Average user rating
- Compact and lightweight
- Superb battery life
- Usable keypad with large buttons
- Two easily switchable home screens
- Poor key markings
- Shortcut keys are slightly awkward to use
Nokia's E series of smartphones is primarily aimed at business users, but has broader appeal thanks to its combination of good software features and pleasing hardware design. The E71 was an excellent QWERTY-keyboard handset, and the E52 is an equally impressive candybar device, offering a slimline design packed with features.
The Nokia E52 measures 116mm tall by 49.9mm wide by 9.9mm thick and weighs 98g, and is therefore a 'sub-10mm, sub-100g' device. It's actually smaller and lighter than many 'feature phones' that pepper the mid-range of the consumer market.
The all-grey casing lends it a professional look, while the aluminium parts should help the phone withstand its share of drops and knocks. If we have a grumble about the colour scheme it's that the white of the key markings does not always stand out too well. In bright outdoor and dull indoor conditions, when the backlight is not activated, it can be difficult to distinguish their markings. The brilliant white backlight does a superb job when it's on, though.
Nokia has managed to fit in an impressively large number pad, with the largest keys almost 15mm wide and 6mm tall. The two outer columns of keys are slightly smaller than the inner one and the bottom row of outer keys is particularly curtailed, but all of the keys are relatively large.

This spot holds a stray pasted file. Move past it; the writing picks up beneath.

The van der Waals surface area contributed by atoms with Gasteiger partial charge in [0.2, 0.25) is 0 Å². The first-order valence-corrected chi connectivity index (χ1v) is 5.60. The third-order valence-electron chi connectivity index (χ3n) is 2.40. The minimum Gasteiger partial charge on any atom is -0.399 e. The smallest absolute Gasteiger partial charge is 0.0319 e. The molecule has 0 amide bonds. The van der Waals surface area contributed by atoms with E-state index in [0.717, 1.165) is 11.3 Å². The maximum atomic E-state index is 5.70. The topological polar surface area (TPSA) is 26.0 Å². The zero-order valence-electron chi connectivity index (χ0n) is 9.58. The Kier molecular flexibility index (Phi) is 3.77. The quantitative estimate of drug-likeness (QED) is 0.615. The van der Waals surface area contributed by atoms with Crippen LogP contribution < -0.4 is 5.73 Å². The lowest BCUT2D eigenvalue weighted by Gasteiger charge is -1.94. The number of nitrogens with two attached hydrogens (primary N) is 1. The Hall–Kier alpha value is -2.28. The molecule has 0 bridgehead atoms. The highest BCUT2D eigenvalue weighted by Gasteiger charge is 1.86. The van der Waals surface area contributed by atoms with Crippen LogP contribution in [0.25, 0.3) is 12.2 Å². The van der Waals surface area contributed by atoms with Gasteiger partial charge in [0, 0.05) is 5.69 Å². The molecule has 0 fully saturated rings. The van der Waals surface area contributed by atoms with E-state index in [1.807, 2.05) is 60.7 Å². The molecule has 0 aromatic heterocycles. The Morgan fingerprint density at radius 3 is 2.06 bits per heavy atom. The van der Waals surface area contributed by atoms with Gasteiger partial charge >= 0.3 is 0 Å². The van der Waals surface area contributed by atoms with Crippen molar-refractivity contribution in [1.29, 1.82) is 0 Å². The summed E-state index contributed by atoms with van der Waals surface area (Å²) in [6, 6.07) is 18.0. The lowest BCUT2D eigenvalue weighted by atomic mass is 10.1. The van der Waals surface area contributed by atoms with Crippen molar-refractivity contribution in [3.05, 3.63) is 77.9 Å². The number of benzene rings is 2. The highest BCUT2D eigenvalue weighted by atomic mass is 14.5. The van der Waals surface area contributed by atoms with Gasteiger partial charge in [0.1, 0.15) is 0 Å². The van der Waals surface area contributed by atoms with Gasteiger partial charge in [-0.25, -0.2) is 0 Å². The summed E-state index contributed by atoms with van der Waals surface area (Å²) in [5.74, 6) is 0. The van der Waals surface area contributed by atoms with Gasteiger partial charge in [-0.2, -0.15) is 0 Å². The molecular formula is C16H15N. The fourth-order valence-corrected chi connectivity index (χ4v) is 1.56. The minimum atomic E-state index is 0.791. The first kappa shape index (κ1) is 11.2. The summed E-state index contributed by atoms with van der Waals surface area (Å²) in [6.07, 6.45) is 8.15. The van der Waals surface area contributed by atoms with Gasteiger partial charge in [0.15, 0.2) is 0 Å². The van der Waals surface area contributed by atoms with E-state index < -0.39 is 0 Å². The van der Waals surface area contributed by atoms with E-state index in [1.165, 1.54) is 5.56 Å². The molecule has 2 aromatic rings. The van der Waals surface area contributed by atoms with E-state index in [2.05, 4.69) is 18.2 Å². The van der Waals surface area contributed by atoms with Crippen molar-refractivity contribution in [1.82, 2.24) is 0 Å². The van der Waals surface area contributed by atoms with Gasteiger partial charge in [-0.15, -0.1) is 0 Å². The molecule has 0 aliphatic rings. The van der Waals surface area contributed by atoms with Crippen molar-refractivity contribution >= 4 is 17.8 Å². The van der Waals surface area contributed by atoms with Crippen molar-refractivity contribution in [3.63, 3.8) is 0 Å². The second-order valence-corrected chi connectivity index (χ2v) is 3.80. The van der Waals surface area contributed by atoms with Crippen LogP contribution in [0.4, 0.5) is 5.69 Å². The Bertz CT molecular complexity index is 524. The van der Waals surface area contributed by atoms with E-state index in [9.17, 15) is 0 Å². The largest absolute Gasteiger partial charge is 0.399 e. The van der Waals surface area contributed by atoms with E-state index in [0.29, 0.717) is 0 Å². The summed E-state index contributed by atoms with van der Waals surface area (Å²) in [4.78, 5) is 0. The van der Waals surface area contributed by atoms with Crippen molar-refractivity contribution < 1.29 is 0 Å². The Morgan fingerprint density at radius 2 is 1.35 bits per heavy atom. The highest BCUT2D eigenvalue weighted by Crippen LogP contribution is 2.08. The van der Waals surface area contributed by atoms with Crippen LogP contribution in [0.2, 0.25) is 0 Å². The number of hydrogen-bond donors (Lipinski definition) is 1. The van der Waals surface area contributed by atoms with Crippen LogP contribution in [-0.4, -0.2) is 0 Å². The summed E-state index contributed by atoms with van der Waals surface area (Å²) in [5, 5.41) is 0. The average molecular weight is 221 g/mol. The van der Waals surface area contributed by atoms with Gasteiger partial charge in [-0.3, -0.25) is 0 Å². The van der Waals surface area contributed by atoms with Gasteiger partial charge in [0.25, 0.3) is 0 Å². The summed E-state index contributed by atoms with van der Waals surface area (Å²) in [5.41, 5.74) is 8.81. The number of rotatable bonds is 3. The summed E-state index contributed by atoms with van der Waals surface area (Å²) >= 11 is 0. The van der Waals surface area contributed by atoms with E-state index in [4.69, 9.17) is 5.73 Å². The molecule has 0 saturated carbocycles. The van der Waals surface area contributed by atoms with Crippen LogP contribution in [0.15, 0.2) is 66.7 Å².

The navigation button above the keypad has a raised outer rim that makes it easy to hit accurately, and the inner select button is also big. The remaining buttons aren't quite so successful: Nokia has crammed eight functions in the space above the number pad and outside the navigation button, and the result is a little cramped.
A flat section left and right of the navigation button houses the softmenu keys plus the Call and End keys. In between, a pair of raised buttons with a rocker-like design access Home and Calendar on the left, and Messaging and Back on the left. The raised buttons feel a little flimsy under the fingertips, and people with large or stubby fingers may find the arrangement a little challenging.
The screen measures 2.4in. across the diagonal and its 240 by 320 pixels deliver a high-quality image. Importantly for those interested in activities like web browsing, automatic screen rotation allows you to take advantage of widescreen orientation simply by turning the handset in your palm.
The sides of the E52 house a small array of buttons and connectors. On the right side, volume buttons double as zoom controllers for the camera; there's also a voice commands and mute button, plus a camera control key. The left side houses a microUSB connector that handles battery charging and PC connection. The top edge has the on/off switch and a 3.5mm headset connector.
The presence of a 3.5mm jack is welcome, as it allows you to substitute your own headset for Nokia's supplied one. Unfortunately, although Nokia's headset includes a hands-free microphone, it's a one-piece unit, so you'll have to choose between a better-quality headset and Nokia's with hands-free calling.
The Nokia E52 ships with an AC adapter, a PC connection cable, the aforementioned one-piece stereo headset and a printed manual. You also get a converter from microUSB to the two standard round-pin Nokia charger connectors, and a 1GB microSD card with the Nokia PC Suite software on-board.